TRENTON – A new report urges the state to increase Medicaid coverage eligibility, estimating that up to 176,970 New Jersey workers who lack insurance could gain it.
New Jersey Policy Perspective said in a report issued today that one quarter of New Jersey’s uninsured adult working population could gain coverage through a provision in the Affordable Care Act that allows states to expand Medicaid to cover adults with incomes up to 138 percent of the poverty level.
That would be $15,414 for an individual and $26,344 for a family of three, reports NJPP.
The report, “Another Reason to Expand Medicaid,’’ argues that Medicaid can be better than private insurance, “because it limits out-of-pocket costs like co-pays and deductibles that can make having private insurance such a financial strain.”
The report states that the percentage of New Jersey residents with employer-based insurance dropped from 76.9 percent in 2001 to 65.1 percent in 2011, a decrease of 11.8, compared to a decline of 10 percentage points nationally.
The report lists occupations that have the greatest number of uninsured employees, such as restaurant/food service, 26,810; construction, 20,490; landscaping, 8,970; and building support/janitors, 6,250.
Factors contributing to the problem include the high cost to employers of providing insurance as well as the increasing number of part-time workers, the report states.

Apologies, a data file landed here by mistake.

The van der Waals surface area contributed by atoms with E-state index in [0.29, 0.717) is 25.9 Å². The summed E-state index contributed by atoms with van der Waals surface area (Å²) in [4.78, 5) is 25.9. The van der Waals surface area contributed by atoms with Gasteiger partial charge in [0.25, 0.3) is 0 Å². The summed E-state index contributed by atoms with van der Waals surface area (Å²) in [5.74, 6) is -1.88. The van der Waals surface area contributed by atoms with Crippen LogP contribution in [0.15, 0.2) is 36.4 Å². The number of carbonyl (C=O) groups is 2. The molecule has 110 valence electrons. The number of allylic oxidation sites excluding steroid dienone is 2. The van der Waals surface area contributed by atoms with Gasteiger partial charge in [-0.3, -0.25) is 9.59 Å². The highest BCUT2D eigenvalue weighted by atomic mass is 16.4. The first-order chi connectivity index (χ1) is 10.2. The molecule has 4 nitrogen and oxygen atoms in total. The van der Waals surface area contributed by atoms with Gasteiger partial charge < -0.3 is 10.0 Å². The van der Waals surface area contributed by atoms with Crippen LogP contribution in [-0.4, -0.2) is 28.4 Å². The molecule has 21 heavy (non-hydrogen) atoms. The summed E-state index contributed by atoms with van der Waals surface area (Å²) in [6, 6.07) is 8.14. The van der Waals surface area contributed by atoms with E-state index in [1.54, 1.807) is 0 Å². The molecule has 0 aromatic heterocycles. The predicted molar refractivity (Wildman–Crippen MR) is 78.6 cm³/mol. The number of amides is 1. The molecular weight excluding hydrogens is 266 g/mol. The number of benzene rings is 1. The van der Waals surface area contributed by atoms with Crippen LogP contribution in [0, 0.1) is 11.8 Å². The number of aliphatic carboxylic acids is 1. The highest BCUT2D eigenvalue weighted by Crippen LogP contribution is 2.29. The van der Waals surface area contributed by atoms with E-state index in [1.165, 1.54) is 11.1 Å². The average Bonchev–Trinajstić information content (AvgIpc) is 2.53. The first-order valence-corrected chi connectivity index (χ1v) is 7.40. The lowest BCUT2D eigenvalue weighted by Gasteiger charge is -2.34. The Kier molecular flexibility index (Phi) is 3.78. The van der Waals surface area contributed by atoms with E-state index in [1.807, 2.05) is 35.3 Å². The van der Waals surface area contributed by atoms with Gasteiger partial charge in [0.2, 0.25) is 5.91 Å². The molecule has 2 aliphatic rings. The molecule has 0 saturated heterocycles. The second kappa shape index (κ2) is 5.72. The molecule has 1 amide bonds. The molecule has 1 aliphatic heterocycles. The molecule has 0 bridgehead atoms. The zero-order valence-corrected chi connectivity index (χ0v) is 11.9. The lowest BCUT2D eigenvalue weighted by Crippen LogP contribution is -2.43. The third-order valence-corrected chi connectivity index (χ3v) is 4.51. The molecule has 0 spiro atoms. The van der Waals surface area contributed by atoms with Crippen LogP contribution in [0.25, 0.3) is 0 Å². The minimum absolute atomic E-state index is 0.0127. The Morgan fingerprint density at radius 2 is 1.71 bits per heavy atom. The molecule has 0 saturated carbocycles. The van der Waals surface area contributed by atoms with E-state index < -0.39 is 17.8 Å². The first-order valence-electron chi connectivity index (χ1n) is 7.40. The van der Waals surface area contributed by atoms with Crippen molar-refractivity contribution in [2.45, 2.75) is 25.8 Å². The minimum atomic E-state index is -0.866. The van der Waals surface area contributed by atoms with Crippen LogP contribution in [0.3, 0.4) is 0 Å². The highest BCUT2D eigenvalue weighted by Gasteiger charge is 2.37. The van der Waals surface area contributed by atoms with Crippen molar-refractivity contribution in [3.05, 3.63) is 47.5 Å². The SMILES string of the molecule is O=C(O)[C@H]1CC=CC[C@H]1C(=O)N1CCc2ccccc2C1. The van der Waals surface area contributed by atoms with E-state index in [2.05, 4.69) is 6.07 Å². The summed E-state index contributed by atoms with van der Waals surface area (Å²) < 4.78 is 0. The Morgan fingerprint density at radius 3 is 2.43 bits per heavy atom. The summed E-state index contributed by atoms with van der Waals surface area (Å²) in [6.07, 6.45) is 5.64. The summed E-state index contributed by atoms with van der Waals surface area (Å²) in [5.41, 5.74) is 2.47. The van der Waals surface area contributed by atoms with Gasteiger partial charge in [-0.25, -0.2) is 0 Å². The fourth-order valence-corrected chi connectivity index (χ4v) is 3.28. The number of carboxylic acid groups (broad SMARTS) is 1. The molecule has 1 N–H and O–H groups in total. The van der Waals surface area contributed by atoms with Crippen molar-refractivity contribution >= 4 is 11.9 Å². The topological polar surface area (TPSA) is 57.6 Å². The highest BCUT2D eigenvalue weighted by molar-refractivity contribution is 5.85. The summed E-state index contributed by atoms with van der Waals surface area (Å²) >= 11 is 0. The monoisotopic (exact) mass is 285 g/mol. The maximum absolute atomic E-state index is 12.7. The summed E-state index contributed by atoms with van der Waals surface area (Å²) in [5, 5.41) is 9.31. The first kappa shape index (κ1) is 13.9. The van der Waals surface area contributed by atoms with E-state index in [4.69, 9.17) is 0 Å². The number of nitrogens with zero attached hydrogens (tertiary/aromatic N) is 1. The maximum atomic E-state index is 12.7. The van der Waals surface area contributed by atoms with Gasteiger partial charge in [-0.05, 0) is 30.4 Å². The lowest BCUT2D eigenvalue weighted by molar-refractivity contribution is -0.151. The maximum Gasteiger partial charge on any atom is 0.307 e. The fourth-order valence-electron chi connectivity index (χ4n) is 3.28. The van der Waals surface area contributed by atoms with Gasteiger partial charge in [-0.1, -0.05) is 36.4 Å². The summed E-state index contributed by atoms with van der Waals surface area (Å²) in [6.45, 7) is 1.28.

Dena Mottola Jaborska, director of Organizing for New Jersey Citizen Action, a coalition of about 60 oganizations, said today that if eligibility is expanded, “it is the hardest-working people who would stand to gain.”
These are working men and women, she said, who have paid into the program just like anyone else, and who people rely on daily for all sorts of routine things: cutting lawns, dining out, and more.
One of those working people who would stand to benefit is Danielle Sacripanpe, a 55-year-old graphic arts designer who said she will need to rely on charity care for surgery for degenerative arthritis in her hips.
She said she has been “drastically” underemployed since 2008, at one point stuck with a “minimal health benefit plan that literally left me working for free.”
Sacripanpe sought to dispel myths about who would be affected by a Medicaid eligibility expansion.
“These are educated adults working multiple low-paying jobs,’’ she said. “Don’t assume only poor people need health care. We do, too.”
“Hopefully the governor will have a heart,” said Patty Poinsette, a day-care provider who along with her husband suffers from diabetes. She said they tried to use COBRA for health insurance, but it was almost $900 a month and that was too expensive.
She said they applied for charity care, but even that does not always provide enough assistance, and NJPP officials said that charity care, and especially resorting to hospital emergency rooms, is the most expensive type of care, driving up health care costs overall.
Report author Ramond Castro of NJPP and Kevin Brown, New Jersey Area Director, SEIU Local 32BJ, which represents about 10,000 service workers, said 16 other states already have OK’d an expansion.
“It’s important to make the decision as soon as possible,’’ Castro said, because there needs to be a coordinated outreach to inform people of their eligibility.